20. Naples-Immokalee-Marco Island, FL
> Population growth (2010-2015): 10.73%
> Total population: 357,305
> Per capita income: $73,869
> Unemployment rate: 4.8%
Located in southwest Florida, the Naples metro area’s population rose by 10.7% over the last five years. The area’s unusually high growth rate is likely due to its status as a retirement destination, as a generation of baby boomers began to migrate warmer climates. Nearly 30% of the area’s population is at least 65 years and old, more than double the national proportion.
19. Fort Collins, CO
> Population growth (2010-2015): 11.00%
> Total population: 333,577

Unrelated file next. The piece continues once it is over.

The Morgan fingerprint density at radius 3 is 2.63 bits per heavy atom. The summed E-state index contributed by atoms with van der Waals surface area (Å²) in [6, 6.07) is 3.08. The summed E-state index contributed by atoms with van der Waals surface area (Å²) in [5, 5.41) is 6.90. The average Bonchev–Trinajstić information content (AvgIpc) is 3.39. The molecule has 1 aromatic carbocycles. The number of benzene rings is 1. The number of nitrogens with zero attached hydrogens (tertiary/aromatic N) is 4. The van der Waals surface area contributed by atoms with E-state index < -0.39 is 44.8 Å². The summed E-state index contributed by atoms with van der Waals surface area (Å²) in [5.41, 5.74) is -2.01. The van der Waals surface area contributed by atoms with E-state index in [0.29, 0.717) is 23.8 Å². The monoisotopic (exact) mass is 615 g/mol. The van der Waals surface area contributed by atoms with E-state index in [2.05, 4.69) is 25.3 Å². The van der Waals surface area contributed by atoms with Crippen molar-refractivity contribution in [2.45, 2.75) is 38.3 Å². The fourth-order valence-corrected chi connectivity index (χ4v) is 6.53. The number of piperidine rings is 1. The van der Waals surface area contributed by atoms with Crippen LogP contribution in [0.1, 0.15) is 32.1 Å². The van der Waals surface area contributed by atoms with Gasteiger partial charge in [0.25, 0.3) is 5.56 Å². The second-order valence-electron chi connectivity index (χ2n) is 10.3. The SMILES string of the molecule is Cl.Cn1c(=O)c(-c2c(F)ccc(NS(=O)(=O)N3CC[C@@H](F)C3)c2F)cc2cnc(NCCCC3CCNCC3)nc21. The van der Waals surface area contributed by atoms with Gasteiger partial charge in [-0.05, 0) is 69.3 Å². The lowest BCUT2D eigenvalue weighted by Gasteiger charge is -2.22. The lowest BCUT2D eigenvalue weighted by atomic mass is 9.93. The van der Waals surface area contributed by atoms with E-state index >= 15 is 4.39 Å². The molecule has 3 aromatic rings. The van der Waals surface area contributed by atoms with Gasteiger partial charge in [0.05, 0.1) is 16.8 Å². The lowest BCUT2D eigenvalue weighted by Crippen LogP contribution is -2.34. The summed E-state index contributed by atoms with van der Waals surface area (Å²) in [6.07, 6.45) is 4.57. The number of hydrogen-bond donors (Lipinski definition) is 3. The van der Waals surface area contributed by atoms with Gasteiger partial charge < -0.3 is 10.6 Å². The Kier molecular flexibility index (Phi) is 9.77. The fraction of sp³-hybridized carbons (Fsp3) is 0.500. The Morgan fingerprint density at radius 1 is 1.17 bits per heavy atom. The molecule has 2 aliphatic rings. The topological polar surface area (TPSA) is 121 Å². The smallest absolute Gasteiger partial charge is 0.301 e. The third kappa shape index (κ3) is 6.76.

> Per capita income: $43,584
> Unemployment rate: 2.8%
People tend to move to areas with greater job opportunities. Job prospects may have contributed to the Fort Collins area’s 11% population growth since 2010, the vast majority of which was due to people moving to the area. The area’s unemployment rate of just 2.8% — the fourth lowest of any U.S. metropolitan area — is indicative of a healthy labor market.
18. Bend-Redmond, OR
> Population growth (2010-2015): 11.04%
> Total population: 175,268
> Per capita income: $41,675
> Unemployment rate: 5.7%
Bend, Oregon’s population increased by over 11% in the last five years. In many ways, however, the city does not fit the profile of a rapidly growing metropolitan area. Job opportunities tend to attract potential workers to an area, but Bend’s unemployment rate of 5.7% is higher than jobless rate in the majority of metropolitan areas.